The race for the American League MVP seems to have more candidates than the race for the Republican presidential nomination. There are players having great years, but whose teams are, as of now, out of the playoffs. The players from the first-place teams don’t quite seem MVP-level.
There are good candidates at starting pitcher. Here’s a snapshot of how the American League MVP race looks, with 16 possible choices, all of whom would either be good picks right now, or wouldn’t need much of a push.
THE USUAL SUSPECTS
Miguel Cabrera (1B, Detroit)
Mike Trout (CF, LA Angeles)
Cabrera’s numbers are dazzling, a .454 on-base percentage/.589 slugging percentage. With a batting average of .350, 15 home runs and 53 RBI, Miggy is again in position to make a run at the Triple Crown. Trout is sitting on numbers of .390/583 and has hit 20 home runs.
These two players have combined to win the last three AL MVPs, but the Tigers But the Tigers are looking up at Kansas City and Minnesota in the AL Central and the Angels continue to lag behind Houston in the AL West. For a lot of voters, this alone will disqualify both.
THE SLUGGING DHs
Prince Fielder (Texas)
Nelson Cruz (Seattle)
Fielder’s stats are .415/.532 and he’s been instrumental in lifting the Rangers back into contention. Cruz is on .368/.552 and has a much less hitter-friendly environment than Fielder. But if you disqualify Trout because his Angels would be out of the playoffs, then two teams that are trailing Los Angeles in the AL West are even worse candidates.
Furthermore, there is a historic bias against voting for a DH—and I think a fair one—given their status as part-time players. If either one of these guys sizzles and carries their team to the postseason though, it could get interesting.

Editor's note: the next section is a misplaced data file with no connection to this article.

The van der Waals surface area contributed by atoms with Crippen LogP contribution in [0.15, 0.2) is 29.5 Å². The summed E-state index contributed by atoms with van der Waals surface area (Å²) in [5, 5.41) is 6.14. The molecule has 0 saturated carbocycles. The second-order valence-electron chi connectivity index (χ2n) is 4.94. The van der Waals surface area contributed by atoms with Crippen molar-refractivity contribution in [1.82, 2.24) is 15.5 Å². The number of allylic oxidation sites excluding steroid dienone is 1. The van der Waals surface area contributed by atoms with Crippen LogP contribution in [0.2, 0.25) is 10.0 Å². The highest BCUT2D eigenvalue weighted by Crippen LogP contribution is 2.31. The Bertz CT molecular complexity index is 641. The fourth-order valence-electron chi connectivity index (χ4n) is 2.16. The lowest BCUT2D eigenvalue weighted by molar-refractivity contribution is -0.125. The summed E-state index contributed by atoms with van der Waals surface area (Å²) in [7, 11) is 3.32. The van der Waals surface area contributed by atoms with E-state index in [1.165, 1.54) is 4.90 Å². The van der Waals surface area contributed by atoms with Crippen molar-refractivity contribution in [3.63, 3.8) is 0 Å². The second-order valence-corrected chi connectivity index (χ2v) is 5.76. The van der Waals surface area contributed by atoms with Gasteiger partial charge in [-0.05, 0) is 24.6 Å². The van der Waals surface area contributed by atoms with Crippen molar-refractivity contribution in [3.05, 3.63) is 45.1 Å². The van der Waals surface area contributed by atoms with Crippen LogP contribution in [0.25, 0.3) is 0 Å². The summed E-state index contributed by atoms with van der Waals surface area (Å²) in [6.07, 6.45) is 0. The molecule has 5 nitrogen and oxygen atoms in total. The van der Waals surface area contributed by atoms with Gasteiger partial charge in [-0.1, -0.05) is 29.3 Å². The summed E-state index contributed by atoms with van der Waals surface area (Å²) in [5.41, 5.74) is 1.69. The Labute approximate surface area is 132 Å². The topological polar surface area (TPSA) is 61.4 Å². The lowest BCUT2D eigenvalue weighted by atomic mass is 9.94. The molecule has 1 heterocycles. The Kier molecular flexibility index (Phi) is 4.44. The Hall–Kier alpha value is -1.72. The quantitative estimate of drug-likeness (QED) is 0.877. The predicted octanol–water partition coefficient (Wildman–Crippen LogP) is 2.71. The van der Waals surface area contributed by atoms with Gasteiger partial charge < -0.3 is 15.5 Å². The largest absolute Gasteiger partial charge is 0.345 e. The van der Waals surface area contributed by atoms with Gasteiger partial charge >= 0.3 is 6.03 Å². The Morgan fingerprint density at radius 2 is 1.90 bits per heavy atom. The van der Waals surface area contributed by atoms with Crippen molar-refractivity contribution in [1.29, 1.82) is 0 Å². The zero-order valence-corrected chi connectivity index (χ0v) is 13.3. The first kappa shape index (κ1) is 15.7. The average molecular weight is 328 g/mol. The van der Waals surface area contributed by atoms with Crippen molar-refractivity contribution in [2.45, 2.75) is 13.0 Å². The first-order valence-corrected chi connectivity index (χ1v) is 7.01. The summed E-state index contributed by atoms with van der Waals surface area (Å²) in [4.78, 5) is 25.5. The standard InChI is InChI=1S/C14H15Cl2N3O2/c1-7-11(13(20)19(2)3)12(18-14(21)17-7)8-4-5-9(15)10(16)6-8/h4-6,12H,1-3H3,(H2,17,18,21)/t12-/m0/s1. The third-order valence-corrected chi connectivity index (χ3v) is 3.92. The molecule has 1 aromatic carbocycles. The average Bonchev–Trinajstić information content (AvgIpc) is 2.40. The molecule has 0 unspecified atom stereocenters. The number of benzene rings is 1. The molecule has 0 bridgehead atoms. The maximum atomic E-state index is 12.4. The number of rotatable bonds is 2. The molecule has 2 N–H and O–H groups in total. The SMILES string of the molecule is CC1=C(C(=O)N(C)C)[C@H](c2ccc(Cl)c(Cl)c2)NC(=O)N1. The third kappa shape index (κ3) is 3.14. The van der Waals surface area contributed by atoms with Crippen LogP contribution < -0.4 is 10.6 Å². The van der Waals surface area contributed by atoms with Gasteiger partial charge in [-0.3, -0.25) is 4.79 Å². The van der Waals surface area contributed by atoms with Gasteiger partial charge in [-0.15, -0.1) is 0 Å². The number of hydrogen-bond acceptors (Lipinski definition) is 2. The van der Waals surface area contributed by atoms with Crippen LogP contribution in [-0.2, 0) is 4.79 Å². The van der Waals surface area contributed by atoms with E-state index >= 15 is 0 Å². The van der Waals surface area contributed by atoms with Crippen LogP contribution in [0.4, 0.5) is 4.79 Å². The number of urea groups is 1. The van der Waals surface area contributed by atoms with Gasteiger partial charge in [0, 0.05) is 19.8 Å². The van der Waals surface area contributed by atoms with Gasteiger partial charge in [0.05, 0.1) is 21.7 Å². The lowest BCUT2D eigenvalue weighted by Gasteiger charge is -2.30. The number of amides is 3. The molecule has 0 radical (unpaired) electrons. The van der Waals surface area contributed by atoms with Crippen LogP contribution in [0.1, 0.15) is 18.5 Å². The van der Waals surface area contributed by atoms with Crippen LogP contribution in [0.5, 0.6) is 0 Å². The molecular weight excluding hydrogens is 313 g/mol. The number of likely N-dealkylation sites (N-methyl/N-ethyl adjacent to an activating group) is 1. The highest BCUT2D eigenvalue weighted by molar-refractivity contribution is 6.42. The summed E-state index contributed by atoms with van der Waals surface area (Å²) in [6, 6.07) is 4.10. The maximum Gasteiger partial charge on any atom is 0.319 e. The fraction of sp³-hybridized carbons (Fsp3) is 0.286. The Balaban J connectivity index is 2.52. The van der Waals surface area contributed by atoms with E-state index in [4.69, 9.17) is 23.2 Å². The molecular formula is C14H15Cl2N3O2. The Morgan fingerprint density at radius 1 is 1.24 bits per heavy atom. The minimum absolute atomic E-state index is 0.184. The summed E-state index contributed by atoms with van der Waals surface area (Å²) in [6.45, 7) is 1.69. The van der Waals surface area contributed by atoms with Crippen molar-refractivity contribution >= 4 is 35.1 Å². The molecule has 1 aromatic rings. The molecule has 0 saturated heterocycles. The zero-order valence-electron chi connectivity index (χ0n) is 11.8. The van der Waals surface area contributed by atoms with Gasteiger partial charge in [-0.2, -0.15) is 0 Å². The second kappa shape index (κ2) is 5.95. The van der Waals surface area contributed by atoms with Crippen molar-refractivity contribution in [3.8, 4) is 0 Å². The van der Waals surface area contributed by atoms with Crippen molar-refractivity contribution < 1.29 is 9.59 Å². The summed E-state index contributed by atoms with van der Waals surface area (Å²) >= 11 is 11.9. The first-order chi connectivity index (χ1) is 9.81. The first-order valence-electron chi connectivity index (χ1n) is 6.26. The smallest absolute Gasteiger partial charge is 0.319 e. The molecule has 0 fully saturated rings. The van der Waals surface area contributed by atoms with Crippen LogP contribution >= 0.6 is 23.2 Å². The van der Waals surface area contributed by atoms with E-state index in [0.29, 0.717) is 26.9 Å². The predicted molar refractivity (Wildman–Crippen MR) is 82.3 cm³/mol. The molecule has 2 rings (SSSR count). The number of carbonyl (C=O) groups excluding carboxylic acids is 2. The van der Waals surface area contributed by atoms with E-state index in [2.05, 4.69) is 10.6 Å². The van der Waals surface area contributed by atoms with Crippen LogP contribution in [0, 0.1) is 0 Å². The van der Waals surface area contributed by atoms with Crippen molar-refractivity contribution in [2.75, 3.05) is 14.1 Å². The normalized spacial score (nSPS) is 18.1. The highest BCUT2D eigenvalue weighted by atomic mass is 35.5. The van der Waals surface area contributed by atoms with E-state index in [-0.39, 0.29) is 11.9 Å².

THE IMPROBABLE YANKEE SUCCESS STORIES
Alex Rodriguez (DH)
Mark Teixeira (1B)
I want to be ill in writing both of these names here, but if the Yankees end up winning the AL East, the revival of these two is probably going to be the biggest reason. A-Rod’s profile fits with the DHs noted above, as he’s .389/.520, while Teixeira is at .356/.524, with 18 home runs.
The problem I have with both—beyond their existence as baseball players—is the extreme hitter-friendly nature of Yankee Stadium. But anti-NYY bias didn’t stop me from believing last year that Masahiro Tanaka should have been a strong candidate prior to his getting hurt and the team fading from the race. That’s because I give pitchers more credit for succeeding in the Stadium than I do hitters.
MUSCLE UP THE MIDDLE
Jason Kipnis (2B, Cleveland)
Stephen Vogt (C, Oakland)
Offense up the middle is at a premium, and therefore those who produce big numbers at these spots are, by definition, more valuable. Kipnis is at .424/.510, while Vogt, in the pitcher-oriented Oakland park is on .394/.532 and tied with Cabrera with 53 RBI. And if you’re a sabermetric type who believes in the whole Wins Above Replacement (WAR) stat, Kipnis is the best in the American League.
Of course the problem with both players comes when you look at their teams. Both are struggling badly and dragging their otherwise legitimate MVP candidates down with them.
A ROYAL FLUSH
Mike Moustakas (3B)
Alex Gordon (LF)
If you believe that to the victor goes the spoils, then it has to start in Kansas City. Moustakas is at .369/.463 and Gordon on .390/.443. They’re the best two candidates on what’s been the best team in the American League. Continue reading “The Wide-Open Race For The American League MVP” »